Best of Technical Support
I'm running Red Hat 6.1 on a Dell machine and I have DSL Internet access through Telocity. Until I got the Telocity service, my computer always thought of itself solely as “localhost.localdomain”. (For example, my bash prompt would read “[jenny@localhost tmp]$ ”). This seemed lame, but caused no problems. After Telocity came into my life, it mostly thought of itself as dsl-216-227-xxx-xxx.telocity.com. I'm not completely sure, but I think my prompt changed accordingly. After a recent reboot, though, we're back to “localhost.localdomain” and certain pieces of software with license managers that use the server's name are not working anymore. The licenses had been set up during the DSL phase. I've gotten them working again, but I'm afraid that one day my machine will go back to being dsl-blah-blah-blah and I'll have to fix it all again. Where does my computer's true identity reside? At what point in the boot process or on a running system does that get decided? How can I eradicate one of these identities entirely? What is the role of /etc/hosts? Could I have it both ways and have both entries in there? If so, would the IP address for dsl-blah-blah-blah need to be the loopback address 127.0.0.1, or my IP address from Telocity? For the record, the output from uname -n (today, at least) is localhost.localdomain. And here's my /etc/hosts file:
[root@localhost splus]# cat /etc/hosts 172.16.87.2 windoze.localdomain windoze 127.0.0.1 localhost.localdomain localhost
Thanks very much! —Jennifer Bryan, firstname.lastname@example.org
Red Hat keeps the machine name in three places: /etc/HOSTNAME (which is largely ignored; it's for compatibility with Slackware), /etc/sysconfig/network (HOSTNAME and DOMAINNAME) or /etc/hosts. You can change your machine's host name from the shell prompt with hostname:
moremagic:~# hostname foo moremagic:~# hostname foo moremagic:~# bash foo:~# exit exit moremagic:~# hostname moremagic.merlins.org moremagic:~# hostname moremagic.merlins.org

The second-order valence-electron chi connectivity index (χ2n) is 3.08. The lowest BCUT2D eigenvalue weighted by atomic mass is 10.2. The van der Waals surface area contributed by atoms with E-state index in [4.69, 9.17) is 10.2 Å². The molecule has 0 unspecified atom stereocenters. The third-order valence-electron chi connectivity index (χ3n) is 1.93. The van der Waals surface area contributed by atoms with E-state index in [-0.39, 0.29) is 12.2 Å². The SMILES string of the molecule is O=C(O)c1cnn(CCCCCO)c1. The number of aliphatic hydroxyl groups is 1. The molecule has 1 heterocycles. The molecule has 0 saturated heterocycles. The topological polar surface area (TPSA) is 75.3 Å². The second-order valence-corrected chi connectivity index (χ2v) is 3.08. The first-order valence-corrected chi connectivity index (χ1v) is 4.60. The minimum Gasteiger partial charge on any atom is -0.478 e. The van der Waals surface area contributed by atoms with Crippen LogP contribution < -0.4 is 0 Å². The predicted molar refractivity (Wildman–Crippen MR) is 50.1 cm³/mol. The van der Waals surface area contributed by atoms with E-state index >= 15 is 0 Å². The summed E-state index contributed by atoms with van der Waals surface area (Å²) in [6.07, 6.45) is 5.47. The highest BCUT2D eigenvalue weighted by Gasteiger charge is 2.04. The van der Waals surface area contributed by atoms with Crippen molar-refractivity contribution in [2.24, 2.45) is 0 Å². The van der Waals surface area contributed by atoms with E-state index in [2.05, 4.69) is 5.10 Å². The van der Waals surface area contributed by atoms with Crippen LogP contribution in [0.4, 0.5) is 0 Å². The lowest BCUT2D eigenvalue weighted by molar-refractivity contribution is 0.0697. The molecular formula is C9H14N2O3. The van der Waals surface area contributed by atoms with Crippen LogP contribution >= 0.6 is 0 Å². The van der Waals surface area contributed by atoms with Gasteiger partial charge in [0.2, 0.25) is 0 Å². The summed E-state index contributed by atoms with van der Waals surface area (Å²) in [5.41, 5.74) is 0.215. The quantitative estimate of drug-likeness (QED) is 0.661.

—Marc Merlin, email@example.com
Actually, your machine is “localhost.localdomain” when the Ethernet interface is down (ie the system is not connected to the network). Once the eth0 interface is up, the name of your system is “dsl-216-227-xxx-xxx.telocity.com”. According to the description of the problem, I think you don't use a fixed IP address, so your IP (and so your name) will change every time you reboot the system. If your license is configured for a static IP address, it would work only when your dynamic address matches the license address. I don't know a lot about your license manager, but maybe it's possible to use the Linux “dummy” net driver configured for the address defined in the license manager. Here is an example of dummy0 configuration on my system (assuming 192.168.3.3 is the static address used by license manager):
ifconfig dummy0 192.168.3.3 up route route add 192.168.3.3 dummy0
If connected to the Net, your system will reply both to the dynamic DSL IP address and the static dummy IP address. If not connected, the system will reply only to the dummy IP address used by the license manager. Another solution is to get a static DSL IP address from your ISP. It's more expensive, but will work every time. I don't think /etc/hosts could help you in case of dynamic IP. The file is useful for adding hosts name+address or name aliases you don't want to add to your DNS. —Pierre Ficheux, firstname.lastname@example.org